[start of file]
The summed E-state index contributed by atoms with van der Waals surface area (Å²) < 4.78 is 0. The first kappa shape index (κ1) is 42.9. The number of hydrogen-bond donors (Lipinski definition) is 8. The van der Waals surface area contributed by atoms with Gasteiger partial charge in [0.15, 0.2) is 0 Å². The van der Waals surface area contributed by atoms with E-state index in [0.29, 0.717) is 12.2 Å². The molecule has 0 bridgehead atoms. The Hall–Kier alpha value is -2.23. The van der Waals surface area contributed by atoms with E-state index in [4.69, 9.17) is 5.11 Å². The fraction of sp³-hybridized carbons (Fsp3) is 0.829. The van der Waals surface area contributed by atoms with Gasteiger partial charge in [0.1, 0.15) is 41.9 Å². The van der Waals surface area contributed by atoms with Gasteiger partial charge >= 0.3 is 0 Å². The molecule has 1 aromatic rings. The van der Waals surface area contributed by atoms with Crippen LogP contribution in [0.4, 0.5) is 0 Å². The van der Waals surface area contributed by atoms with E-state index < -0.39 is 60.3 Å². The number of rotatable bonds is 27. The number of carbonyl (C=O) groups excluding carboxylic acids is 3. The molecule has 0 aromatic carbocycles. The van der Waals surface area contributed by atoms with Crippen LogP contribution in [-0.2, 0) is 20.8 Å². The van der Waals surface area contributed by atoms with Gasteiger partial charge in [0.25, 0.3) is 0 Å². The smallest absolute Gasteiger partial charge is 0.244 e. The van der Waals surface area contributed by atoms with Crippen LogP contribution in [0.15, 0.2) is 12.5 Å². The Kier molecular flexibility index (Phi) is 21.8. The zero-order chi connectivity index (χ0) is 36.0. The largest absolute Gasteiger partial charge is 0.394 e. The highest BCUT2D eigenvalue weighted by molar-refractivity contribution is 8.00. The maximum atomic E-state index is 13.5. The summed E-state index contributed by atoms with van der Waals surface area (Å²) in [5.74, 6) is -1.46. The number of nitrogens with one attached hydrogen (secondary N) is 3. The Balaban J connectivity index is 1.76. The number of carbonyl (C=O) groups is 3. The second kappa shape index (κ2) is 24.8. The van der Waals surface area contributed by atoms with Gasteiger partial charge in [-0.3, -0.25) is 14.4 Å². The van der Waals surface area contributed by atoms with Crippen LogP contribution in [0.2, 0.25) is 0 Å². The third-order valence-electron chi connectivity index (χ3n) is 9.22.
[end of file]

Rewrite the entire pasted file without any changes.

The summed E-state index contributed by atoms with van der Waals surface area (Å²) < 4.78 is 0. The first kappa shape index (κ1) is 42.9. The number of hydrogen-bond donors (Lipinski definition) is 8. The van der Waals surface area contributed by atoms with Gasteiger partial charge in [0.15, 0.2) is 0 Å². The van der Waals surface area contributed by atoms with E-state index in [0.29, 0.717) is 12.2 Å². The molecule has 0 bridgehead atoms. The Hall–Kier alpha value is -2.23. The van der Waals surface area contributed by atoms with E-state index in [4.69, 9.17) is 5.11 Å². The fraction of sp³-hybridized carbons (Fsp3) is 0.829. The van der Waals surface area contributed by atoms with Gasteiger partial charge in [0.1, 0.15) is 41.9 Å². The van der Waals surface area contributed by atoms with Gasteiger partial charge >= 0.3 is 0 Å². The molecule has 1 aromatic rings. The van der Waals surface area contributed by atoms with Crippen LogP contribution in [0.4, 0.5) is 0 Å². The van der Waals surface area contributed by atoms with E-state index < -0.39 is 60.3 Å². The number of rotatable bonds is 27. The number of carbonyl (C=O) groups excluding carboxylic acids is 3. The molecule has 0 aromatic carbocycles. The van der Waals surface area contributed by atoms with Crippen LogP contribution in [-0.2, 0) is 20.8 Å². The van der Waals surface area contributed by atoms with Gasteiger partial charge in [0.25, 0.3) is 0 Å². The smallest absolute Gasteiger partial charge is 0.244 e. The van der Waals surface area contributed by atoms with Crippen LogP contribution in [0.15, 0.2) is 12.5 Å². The Kier molecular flexibility index (Phi) is 21.8. The zero-order chi connectivity index (χ0) is 36.0. The largest absolute Gasteiger partial charge is 0.394 e. The highest BCUT2D eigenvalue weighted by molar-refractivity contribution is 8.00. The maximum atomic E-state index is 13.5. The summed E-state index contributed by atoms with van der Waals surface area (Å²) in [5.74, 6) is -1.46. The number of nitrogens with one attached hydrogen (secondary N) is 3. The Balaban J connectivity index is 1.76. The number of carbonyl (C=O) groups is 3. The second kappa shape index (κ2) is 24.8. The van der Waals surface area contributed by atoms with Gasteiger partial charge in [-0.3, -0.25) is 14.4 Å². The van der Waals surface area contributed by atoms with Crippen LogP contribution in [0.2, 0.25) is 0 Å². The third-order valence-electron chi connectivity index (χ3n) is 9.22.